Mamma Mia: Here We Go Again

Jacob Richardson | 18/07/2018

Schmaltzy and wholly unbelievable, Mamma Mia 2 does best in two scenarios; firstly, when it heads back in time, and secondly when Cher steals the whole goddamn show.

The film chronicles Sophie’s (Amanda Seyfried) attempt to launch an updated hotel on the Grecian island her mother called home. She’s rebranded and redesigned, with the new Bella Donna a tribute to her recently deceased mother (Donna, played by Meryl Streep). However, her husband Sky (Dominic Cooper) is trapped in New York and will miss the opening, as will Bill (Stellan Skarsgard), Harry (Colin Firth) and her grandmother Ruby (Cher). The only one who seemingly will make it is Sam (Pierce Brosnan), who himself is still reeling from the loss of his beloved. The only person she can take solace in is her new hotel manager, Fernando (Andy Garcia), whose dour demeanour from an old broken heart masks his enthusiasm to assist the young lady.

 

Amidst all of this, Sophie finds herself relating more and more to the early years of her mother. And so, we are given a number of flashbacks that show how young Donna (Lily James) came to be on the island, and came to meet young Bill (Josh Dylan), young Harry (Hugh Skinner) and young Sam (Jeremy Irvine).

 

Mamma Mia was a success, but also critically panned - particularly for the singing of some of its stars. Here, they very much eschew the singing prowesses of the elder three male stars (an undoubtedly smart move). Instead, the focus very much is on the younger crowd, in James, Dylan, Skinner and Irvine. And they are more than up to the task.

 

James is a breath of fresh air across the screen, bringing a bubbly vivaciousness and indefatigable tenacity to the character that makes her decision to raise a child alone on a Grecian island far from home utterly believable. She’s matched in acting prowess by Irvine, who, together with James, manages to bring incredible pathos to a tense argumentative scene at the end of the second act.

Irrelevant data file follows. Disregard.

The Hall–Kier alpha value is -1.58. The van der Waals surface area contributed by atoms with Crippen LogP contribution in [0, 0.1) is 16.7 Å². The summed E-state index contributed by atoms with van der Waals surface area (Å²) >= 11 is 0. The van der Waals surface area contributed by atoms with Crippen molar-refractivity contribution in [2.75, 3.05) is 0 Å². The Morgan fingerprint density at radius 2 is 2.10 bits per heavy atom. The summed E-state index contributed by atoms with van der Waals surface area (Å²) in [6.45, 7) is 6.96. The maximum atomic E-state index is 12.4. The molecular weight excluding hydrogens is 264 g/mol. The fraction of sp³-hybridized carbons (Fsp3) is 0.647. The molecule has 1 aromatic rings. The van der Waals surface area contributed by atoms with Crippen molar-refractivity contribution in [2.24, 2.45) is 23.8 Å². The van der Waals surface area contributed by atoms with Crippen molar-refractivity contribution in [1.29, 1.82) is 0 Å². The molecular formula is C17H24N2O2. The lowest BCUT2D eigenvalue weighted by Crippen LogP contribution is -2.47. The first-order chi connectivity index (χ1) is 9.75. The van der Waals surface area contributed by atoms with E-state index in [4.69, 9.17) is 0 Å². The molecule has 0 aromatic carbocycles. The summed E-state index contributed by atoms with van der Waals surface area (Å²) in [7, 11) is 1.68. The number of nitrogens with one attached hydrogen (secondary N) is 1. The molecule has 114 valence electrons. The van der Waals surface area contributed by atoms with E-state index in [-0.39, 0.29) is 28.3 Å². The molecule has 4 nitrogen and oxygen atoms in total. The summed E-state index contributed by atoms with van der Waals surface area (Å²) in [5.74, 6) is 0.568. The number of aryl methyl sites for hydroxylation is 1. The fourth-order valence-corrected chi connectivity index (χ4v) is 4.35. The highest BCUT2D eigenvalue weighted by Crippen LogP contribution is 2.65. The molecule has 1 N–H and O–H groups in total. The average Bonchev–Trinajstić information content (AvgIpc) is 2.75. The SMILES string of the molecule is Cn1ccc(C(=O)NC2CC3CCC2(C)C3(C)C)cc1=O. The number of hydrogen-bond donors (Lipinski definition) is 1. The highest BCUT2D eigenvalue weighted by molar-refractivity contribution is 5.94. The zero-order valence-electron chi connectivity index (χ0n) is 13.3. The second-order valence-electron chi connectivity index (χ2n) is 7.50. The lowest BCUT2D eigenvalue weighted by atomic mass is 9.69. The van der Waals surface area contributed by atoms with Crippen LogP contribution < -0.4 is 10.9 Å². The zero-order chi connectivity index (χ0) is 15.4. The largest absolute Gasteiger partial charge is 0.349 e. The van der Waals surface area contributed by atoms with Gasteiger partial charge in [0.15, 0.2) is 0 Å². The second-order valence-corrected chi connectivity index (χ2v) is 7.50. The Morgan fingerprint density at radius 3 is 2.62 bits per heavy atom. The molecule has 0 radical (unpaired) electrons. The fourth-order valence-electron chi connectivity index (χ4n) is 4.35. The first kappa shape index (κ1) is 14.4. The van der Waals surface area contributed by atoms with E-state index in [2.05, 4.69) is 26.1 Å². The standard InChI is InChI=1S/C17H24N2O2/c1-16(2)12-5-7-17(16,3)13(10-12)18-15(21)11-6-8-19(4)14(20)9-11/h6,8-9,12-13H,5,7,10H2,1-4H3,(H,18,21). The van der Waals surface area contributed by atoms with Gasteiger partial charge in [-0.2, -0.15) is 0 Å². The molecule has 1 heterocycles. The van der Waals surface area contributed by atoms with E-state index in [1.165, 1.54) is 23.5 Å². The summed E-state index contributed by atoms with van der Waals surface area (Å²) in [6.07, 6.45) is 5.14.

In terms of the older cast, Skarsgard gets an indelible moment to shine when he breaks down into tears at the loss of Donna, and Seyfried is tremendous as always. They aren’t always matched by the script, which is often weak - jumping from key scene to key scene like it is checking boxes off a list, rather than telling a cohesive story. It’s better in the flashbacks, where realism and tragedy tends to creep in more, but in the modern set hotel opening drama it is almost wholly unbelievable. The hotel set design, which looks almost exactly like a Hollywood sound stage, doesn’t help.

 

But then again, Mamma Mia and indeed Mamma Mia: Here We Go Again was never about the robust story or the set design. Both films are about the music, and there’s enough here to keep you tapping your toes throughout. The first and second act might shoehorn in a couple of obscure, second tier ABBA songs, but the third act blows them out of the water with all the hits coming back.

 

Not to mention Cher, whose appearance is absolutely show stopping. Her duet with Fernando (of, obviously, Fernando) was not only backlit by literal fireworks, but raised cheers and claps from the audience we saw it with. It also marked, very much so, the point in the film where even the cynic starts enjoying themselves; because while the first two acts have storytelling problems coming out the wazoo, the third act is just simple, joyous, musical fun.

Conclusion

Mamma Mia: Here We Go Again isn’t going to win any awards for the quality of its filmmaking. But it is undeniably joyous and absolutely fun, and will have you singing all the way home.